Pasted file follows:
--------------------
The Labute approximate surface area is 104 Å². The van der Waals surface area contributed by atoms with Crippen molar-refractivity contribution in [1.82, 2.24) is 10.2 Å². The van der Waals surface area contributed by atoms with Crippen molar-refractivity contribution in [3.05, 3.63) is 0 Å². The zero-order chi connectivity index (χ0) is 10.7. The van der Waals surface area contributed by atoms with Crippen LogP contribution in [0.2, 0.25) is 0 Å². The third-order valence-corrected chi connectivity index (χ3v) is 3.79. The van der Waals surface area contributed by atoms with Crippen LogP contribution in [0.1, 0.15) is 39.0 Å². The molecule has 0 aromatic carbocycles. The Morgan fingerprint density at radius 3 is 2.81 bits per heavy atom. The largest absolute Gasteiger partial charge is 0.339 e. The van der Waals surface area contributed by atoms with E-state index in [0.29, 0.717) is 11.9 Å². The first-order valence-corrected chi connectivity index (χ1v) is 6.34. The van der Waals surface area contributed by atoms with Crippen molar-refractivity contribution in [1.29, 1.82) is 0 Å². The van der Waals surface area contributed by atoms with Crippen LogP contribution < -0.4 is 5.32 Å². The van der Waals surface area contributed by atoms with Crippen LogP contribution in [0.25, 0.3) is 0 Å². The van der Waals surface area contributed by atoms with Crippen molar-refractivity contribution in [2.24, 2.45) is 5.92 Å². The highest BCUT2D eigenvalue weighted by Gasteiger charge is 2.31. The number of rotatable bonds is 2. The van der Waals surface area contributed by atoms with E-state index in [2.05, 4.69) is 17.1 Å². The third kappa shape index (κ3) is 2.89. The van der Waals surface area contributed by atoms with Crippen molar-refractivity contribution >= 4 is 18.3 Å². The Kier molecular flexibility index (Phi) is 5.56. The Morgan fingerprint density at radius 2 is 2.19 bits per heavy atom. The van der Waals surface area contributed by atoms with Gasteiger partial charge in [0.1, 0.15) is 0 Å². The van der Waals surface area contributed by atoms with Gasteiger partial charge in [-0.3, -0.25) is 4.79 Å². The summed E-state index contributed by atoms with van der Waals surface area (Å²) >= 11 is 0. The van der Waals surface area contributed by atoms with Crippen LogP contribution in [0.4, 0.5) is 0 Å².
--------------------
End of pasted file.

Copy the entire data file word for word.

The Labute approximate surface area is 104 Å². The van der Waals surface area contributed by atoms with Crippen molar-refractivity contribution in [1.82, 2.24) is 10.2 Å². The van der Waals surface area contributed by atoms with Crippen molar-refractivity contribution in [3.05, 3.63) is 0 Å². The zero-order chi connectivity index (χ0) is 10.7. The van der Waals surface area contributed by atoms with Crippen LogP contribution in [0.2, 0.25) is 0 Å². The third-order valence-corrected chi connectivity index (χ3v) is 3.79. The van der Waals surface area contributed by atoms with Crippen LogP contribution in [0.1, 0.15) is 39.0 Å². The molecule has 0 aromatic carbocycles. The Morgan fingerprint density at radius 3 is 2.81 bits per heavy atom. The largest absolute Gasteiger partial charge is 0.339 e. The van der Waals surface area contributed by atoms with E-state index in [0.29, 0.717) is 11.9 Å². The first-order valence-corrected chi connectivity index (χ1v) is 6.34. The van der Waals surface area contributed by atoms with Crippen molar-refractivity contribution in [1.29, 1.82) is 0 Å². The van der Waals surface area contributed by atoms with Crippen LogP contribution < -0.4 is 5.32 Å². The van der Waals surface area contributed by atoms with Crippen LogP contribution in [0.25, 0.3) is 0 Å². The van der Waals surface area contributed by atoms with Crippen molar-refractivity contribution in [2.24, 2.45) is 5.92 Å². The highest BCUT2D eigenvalue weighted by Gasteiger charge is 2.31. The number of rotatable bonds is 2. The van der Waals surface area contributed by atoms with E-state index in [2.05, 4.69) is 17.1 Å². The third kappa shape index (κ3) is 2.89. The van der Waals surface area contributed by atoms with Crippen molar-refractivity contribution >= 4 is 18.3 Å². The Kier molecular flexibility index (Phi) is 5.56. The Morgan fingerprint density at radius 2 is 2.19 bits per heavy atom. The van der Waals surface area contributed by atoms with Gasteiger partial charge in [0.1, 0.15) is 0 Å². The van der Waals surface area contributed by atoms with Gasteiger partial charge in [-0.3, -0.25) is 4.79 Å². The summed E-state index contributed by atoms with van der Waals surface area (Å²) >= 11 is 0. The van der Waals surface area contributed by atoms with Crippen LogP contribution in [0.4, 0.5) is 0 Å².